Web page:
In United States Court of Appeals for the Second Circuit, the parties disputed “the extent to which a plaintiff must plead specific facts to overcome a defense of qualified immunity at the motion-to-dismiss stage.” Interpreting Bell Atlantic Corp. v. Twombly, 127 S. Ct. 1955 (2007) as requiring claims to be plausible on their face, as opposed to merely possible, but noting that nothing in Twombly required a heightened pleading standard, the Second Circuit held that Iqbal’s claim was sufficient to survive a 12(b)(6) motion to dismiss, affirmed the denial of the defendants’ motion, and remanded the case for further proceedings.
In issuing its opinion, the Second Circuit observed that in light of the availability of the qualified immunity defense, the district court could complete discovery against all the low-level public officials before commencing any discovery against the higher-level officials, thereby eliminating non-meritorious claims from the suit at the earliest possible stage. Furthermore, the Second Circuit ordered the district court to “provide ample opportunity for the defendants to seek summary judgment . . . .”
Ashcroft and Mueller then sought an interlocutory appeal to the Supreme Court through a writ of certiorari, which was granted on June 6, 2008. Because this is an interlocutory appeal, the six individual defendants in the district court, remain parties in this action. As a result of this appeal,Dennis Hasty, the former director of the Metropolitan Detention Center, and Michael Rolince and Kenneth Maxwell, both former FBI officials, are classified as “respondents in support of the petitioner.” Each of these additional respondents have filed merits briefs in support of the Ashcroft and Mueller.
In Ashcroft v. Iqbal, the United States Supreme Court has the opportunity to explore whether and to what extent constitutional claims against high-ranking government officials can, at the pleadings stage of litigation, survive the qualified immunity defense, which is designed to insulate government agents from individual liability.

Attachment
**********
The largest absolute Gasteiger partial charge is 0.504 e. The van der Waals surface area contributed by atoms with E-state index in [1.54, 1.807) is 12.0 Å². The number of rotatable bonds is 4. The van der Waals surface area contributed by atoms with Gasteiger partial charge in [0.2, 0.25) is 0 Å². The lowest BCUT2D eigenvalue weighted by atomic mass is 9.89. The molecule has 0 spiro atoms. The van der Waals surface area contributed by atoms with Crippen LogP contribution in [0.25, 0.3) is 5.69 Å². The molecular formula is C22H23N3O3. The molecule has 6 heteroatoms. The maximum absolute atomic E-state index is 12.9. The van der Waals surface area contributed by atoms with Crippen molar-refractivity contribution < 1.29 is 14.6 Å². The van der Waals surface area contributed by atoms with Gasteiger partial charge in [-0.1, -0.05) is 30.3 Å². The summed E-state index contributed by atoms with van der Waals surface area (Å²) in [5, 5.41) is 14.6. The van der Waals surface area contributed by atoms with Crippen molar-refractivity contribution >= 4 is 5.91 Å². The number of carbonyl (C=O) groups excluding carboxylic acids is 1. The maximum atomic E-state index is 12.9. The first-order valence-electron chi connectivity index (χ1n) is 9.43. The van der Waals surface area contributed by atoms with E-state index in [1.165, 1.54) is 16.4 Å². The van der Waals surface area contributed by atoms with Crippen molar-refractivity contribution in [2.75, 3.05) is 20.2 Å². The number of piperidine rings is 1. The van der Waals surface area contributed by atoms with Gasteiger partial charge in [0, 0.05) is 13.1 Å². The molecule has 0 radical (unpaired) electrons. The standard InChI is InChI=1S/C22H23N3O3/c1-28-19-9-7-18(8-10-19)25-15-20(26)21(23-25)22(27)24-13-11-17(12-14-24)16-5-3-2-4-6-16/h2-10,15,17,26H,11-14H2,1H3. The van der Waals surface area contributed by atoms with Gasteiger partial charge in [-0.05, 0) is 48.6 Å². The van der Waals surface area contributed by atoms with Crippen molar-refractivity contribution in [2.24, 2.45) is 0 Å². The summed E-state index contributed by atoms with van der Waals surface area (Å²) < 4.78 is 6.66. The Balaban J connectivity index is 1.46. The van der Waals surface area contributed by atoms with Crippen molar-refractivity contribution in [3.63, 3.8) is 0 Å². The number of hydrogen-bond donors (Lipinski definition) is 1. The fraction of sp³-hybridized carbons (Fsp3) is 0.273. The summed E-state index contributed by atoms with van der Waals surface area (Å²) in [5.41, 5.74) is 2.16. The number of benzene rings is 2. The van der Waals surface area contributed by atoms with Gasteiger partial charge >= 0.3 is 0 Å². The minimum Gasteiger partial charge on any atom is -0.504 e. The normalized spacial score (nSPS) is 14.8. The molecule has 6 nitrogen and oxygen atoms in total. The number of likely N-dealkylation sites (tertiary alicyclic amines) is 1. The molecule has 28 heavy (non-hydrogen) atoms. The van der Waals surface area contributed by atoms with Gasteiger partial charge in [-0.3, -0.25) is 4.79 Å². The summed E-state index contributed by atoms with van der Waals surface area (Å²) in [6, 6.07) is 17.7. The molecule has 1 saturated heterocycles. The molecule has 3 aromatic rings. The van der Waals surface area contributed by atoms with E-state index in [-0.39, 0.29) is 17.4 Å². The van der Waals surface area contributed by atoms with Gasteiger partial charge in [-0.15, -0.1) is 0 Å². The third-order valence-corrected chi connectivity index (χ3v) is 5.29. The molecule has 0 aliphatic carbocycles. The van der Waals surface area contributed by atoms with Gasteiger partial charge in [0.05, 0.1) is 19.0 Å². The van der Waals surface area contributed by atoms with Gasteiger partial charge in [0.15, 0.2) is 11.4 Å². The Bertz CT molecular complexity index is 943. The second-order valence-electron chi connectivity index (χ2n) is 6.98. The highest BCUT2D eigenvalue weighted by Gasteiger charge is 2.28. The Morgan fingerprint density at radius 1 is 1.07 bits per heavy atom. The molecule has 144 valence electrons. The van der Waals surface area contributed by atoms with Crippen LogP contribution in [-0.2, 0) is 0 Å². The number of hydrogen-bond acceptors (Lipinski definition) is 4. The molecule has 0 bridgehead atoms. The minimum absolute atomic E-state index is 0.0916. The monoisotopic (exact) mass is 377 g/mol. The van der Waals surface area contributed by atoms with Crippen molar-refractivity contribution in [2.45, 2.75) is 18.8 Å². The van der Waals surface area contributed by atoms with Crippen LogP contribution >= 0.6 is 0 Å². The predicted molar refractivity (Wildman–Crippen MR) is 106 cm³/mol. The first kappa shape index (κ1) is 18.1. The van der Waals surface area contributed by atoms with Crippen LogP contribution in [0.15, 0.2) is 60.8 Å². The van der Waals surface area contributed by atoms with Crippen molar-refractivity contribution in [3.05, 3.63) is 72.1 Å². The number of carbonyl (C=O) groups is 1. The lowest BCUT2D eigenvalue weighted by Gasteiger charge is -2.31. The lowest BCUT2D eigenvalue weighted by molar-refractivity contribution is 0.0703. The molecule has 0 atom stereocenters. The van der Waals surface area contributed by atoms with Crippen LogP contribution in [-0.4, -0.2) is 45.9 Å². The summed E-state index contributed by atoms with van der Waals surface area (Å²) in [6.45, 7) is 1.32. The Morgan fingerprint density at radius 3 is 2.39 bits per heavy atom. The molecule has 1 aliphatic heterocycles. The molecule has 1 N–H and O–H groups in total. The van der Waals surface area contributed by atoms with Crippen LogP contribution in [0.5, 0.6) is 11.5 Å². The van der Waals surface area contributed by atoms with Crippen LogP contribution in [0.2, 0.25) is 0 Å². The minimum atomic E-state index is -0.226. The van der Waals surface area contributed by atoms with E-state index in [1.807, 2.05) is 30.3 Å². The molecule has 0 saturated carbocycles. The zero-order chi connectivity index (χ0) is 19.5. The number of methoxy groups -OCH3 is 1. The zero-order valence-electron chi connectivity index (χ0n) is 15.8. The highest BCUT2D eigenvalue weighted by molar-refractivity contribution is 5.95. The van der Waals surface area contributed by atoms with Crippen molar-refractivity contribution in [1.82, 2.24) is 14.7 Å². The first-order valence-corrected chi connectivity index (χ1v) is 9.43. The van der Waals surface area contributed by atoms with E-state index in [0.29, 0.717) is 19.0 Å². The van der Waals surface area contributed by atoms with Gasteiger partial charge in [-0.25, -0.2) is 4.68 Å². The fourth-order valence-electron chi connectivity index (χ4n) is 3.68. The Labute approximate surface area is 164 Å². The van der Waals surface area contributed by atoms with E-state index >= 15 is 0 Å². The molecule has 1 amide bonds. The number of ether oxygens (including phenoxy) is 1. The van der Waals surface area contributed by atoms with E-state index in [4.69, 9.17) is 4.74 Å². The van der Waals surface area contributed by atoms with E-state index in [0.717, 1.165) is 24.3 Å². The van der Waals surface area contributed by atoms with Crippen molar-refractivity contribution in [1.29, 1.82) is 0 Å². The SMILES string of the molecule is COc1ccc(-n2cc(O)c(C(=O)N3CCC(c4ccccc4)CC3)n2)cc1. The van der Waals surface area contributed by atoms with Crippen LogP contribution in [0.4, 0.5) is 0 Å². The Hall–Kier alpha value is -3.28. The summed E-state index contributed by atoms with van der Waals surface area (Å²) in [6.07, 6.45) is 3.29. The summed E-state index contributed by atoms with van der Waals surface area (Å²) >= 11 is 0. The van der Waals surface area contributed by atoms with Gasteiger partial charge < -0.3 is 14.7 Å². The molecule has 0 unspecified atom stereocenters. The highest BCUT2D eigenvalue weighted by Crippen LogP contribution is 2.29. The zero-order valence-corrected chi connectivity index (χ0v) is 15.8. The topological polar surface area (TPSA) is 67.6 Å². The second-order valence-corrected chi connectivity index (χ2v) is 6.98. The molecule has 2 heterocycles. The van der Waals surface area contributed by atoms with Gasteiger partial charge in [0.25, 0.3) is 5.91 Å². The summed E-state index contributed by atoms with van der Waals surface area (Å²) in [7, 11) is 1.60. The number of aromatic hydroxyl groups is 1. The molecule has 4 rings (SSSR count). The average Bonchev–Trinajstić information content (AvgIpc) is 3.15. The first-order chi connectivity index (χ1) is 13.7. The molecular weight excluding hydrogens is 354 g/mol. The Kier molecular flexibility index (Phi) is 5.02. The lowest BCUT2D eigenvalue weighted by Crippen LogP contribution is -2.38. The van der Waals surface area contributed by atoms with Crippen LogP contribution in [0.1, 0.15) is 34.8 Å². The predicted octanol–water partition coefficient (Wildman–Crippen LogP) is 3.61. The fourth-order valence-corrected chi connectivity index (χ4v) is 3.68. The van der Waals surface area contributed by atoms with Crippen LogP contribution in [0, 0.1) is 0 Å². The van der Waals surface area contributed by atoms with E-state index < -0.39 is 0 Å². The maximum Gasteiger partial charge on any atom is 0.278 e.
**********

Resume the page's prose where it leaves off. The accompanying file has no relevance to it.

Respondent Javaid Iqbal (“Iqbal”) argues at the outset that the Supreme Court has no interlocutory jurisdiction over either of the questions presented by Ashcroft and Mueller. Furthermore, Iqbal contends that his claim below is sufficient on its face and that no heightened pleading standard applies.
Petitioners John Ashcroft and Robert Mueller (“Ashcroft and Mueller”) contend that it was improper for the Second Circuit to affirm the district court’s denial of their 12(b)(6) motion because the facts of the complaint against them were insufficient to survive their qualified immunity defense. They further contend that even if the complaint was sufficient, high-ranking officials cannot be held liable under Bivenson a constructive-notice theory.
In determining whether or not Iqbal’s claim can stand, the Supreme Court will answer the Second Circuit’s request for guidance on the pleading requirements for claims subject to qualified immunity, and the implications of its decision could be vast. Because of the potentially broad-sweeping effects of this case, numerous amicus curiaebriefs have been filed.
According to a group of legal scholars specializing in civil procedure, this case presents an ideal opportunity for the Court to address the effect of Bell Atlantic v. Twombly, 127 S.Ct. 1955 (2007), on pleadings standards under Federal Rule of Civil Procedure 8(a)(2). The Professors argue that Twomblydid not announce or endorse any heightened or variable pleading standard, and that if the Court interprets Twombly to require a higher pleading standard, as Ashcroft and Mueller encourage them to do, it will exceed the scope of the Court’s rulemaking authority.
A group of five former Attorneys General, a former Director of the FBI, and a public interest law firm are concerned that without a heightened pleading requirement, there would be a dramatic expansion of claims against high-ranking officials. According to Barr et. al., if dismissal is not available to the defendants, high-ranking government officials will “face the prospect of discovery proceedings that are highly likely to distract them from their other responsibilities,” and this in turn, could prevent high-ranking officials from “carry[ing] out their missions effectively.” They argue that this could have broad implications for public safety, especially when national security interests, such as the effective investigation and prevention of terrorist attacks, hang in the balance.